This is not a kind of matter I would normally address... neither here nor offline. My discussion of ready-to-wear clothing usually ends at the problems of style, price or fit (mostly fit).
I'm not venturing into the tricky issues of sweatshops and production of clothes, because A) there are people who know much more about the matter and can write better about it (such as the fantastic lady behind Fashion Incubator, or Outi Pyy), and B) in relation to sweatshops, this is one of the things I prefer doing something about instead of talking about. Because of A), it's much easier for me to buy second-hand and make my own clothes (preferably from second-hand fabric) and occasionally buy ethical (hopefully) new clothing than to try to convince others to do that. I don't study clothing design or production, I study languages and am happy studying languages.
But an off-hand, surprising remark by no one else but my own father recently made me realise that most people around me might have no idea what I've been talking about above.
Seriously and honestly, did you think the clothing you buy in shops is made by machines?
Well, if you did, you were wrong. There are machines working along the way, but ultimately, it is people who put it together.
Just like anything else as far as I know.
And because it was father who made me think about it, I'll show you on an example of his own area of knowledge and interest.
All photos in this post were taken by me in LOSTR a.s. (recently renamed to Legios a.s.), a factory in Louny, Czech Republic, that makes and repairs railway carriages and locomotives. It was on their day for public, when you could go virtually everywhere in the factory and see how they work. My father went there because - well, because it's his area of expertise and greatest hobby. I went there because I love the atmosphere of these old industrial buildings, and because my great-grandfather on my mother's side worked there.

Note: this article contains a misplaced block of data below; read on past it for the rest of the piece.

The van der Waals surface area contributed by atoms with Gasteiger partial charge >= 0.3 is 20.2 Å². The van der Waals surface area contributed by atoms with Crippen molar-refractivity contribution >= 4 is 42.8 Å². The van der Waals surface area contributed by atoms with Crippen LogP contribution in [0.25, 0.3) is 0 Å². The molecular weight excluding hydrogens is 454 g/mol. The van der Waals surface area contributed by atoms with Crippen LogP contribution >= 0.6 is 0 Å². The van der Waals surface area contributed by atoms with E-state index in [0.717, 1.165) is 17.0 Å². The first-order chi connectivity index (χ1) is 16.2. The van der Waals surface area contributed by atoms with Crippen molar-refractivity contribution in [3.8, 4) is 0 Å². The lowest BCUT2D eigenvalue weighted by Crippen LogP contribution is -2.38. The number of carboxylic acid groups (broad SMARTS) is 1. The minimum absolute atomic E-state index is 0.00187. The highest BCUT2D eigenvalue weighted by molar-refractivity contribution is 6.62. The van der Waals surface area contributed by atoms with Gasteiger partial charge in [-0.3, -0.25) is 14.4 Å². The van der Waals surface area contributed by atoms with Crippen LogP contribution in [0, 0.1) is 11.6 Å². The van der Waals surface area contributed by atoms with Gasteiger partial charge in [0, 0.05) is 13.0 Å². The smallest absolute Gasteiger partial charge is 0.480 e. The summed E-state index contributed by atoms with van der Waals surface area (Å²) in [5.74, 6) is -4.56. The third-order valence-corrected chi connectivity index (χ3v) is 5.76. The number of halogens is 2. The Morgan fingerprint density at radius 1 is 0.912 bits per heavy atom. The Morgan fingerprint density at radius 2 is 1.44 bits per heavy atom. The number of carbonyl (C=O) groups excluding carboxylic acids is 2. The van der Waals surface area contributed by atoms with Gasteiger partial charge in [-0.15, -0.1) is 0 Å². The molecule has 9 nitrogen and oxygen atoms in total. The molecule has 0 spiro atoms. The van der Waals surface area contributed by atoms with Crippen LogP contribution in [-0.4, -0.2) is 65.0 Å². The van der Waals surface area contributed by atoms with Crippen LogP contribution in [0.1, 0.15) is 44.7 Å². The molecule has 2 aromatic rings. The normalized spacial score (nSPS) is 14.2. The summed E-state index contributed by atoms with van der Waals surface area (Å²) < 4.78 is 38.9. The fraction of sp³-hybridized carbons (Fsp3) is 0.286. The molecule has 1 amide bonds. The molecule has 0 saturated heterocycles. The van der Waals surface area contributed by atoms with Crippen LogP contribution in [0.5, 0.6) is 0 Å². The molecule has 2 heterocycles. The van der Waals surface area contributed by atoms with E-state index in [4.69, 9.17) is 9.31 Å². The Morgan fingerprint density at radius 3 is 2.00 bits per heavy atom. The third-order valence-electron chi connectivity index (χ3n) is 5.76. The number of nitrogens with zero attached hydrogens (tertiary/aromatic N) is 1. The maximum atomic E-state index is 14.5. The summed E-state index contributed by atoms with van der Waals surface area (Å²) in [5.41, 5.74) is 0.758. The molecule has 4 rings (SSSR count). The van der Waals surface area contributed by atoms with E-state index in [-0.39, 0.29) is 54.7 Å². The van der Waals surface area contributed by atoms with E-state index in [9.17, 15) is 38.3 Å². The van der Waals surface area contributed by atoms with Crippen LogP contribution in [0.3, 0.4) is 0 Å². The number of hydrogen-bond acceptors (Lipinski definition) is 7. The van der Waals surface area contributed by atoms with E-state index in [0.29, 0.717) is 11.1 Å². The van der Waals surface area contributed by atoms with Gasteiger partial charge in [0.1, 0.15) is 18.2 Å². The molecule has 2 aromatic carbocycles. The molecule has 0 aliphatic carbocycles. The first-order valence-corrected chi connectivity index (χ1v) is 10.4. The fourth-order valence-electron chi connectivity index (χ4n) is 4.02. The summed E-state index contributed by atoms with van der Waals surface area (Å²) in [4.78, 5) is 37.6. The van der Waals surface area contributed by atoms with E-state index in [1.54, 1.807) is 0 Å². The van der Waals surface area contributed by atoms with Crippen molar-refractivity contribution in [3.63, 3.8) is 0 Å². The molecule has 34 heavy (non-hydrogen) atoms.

This is the new building, where they have a laser-cutting machine for components (which I stupidly did not take a photo of). These are steel plates waiting to be cut into "pattern pieces".
And this is one of the things these "pattern pieces" are put together into. As far as I remember, these will eventually become part of carriage/locomotive underframes.
Something like these, I imagine.
I did not take photos of the workers. I felt shy doing that. But you can see people working in a video on the company's site: here.
See what I'm hinting at? There are machines that can do part of the work. There are laser-cutting machines (I hear they sometimes use them in clothing production, too) and there are machines that help in putting the components together (sewing machines, anyone? ;-), but ultimately there are people operating the machines and putting the components together in a sensible manner. And that, my dear readers, is exactly what happens in clothing production.
Which is why there's all that talk about fair wages and sweatshops, and all that jazz, going on around the internet. I imagine people who are putting together carriages and locomotives have a very responsible job, and wages to go with it. Somehow, that does not apply to many other areas of production.
It probably helps when you are a hobby seamstress: you know what it takes. When you're someone interested in locomotives, or deep ocean dwelling creatures, or whatever, the odds are you never even had a reason to think about this issue...
And that's it from me. I don't know any interesting behind-the-scenes details about clothing (or locomotives) production. I just wanted to point out the principle, for people who do not think about it.
(And to give sort of an explanation to people who do not understand why I wear second-hand clothing and bother making my own. One of the explanations possible.)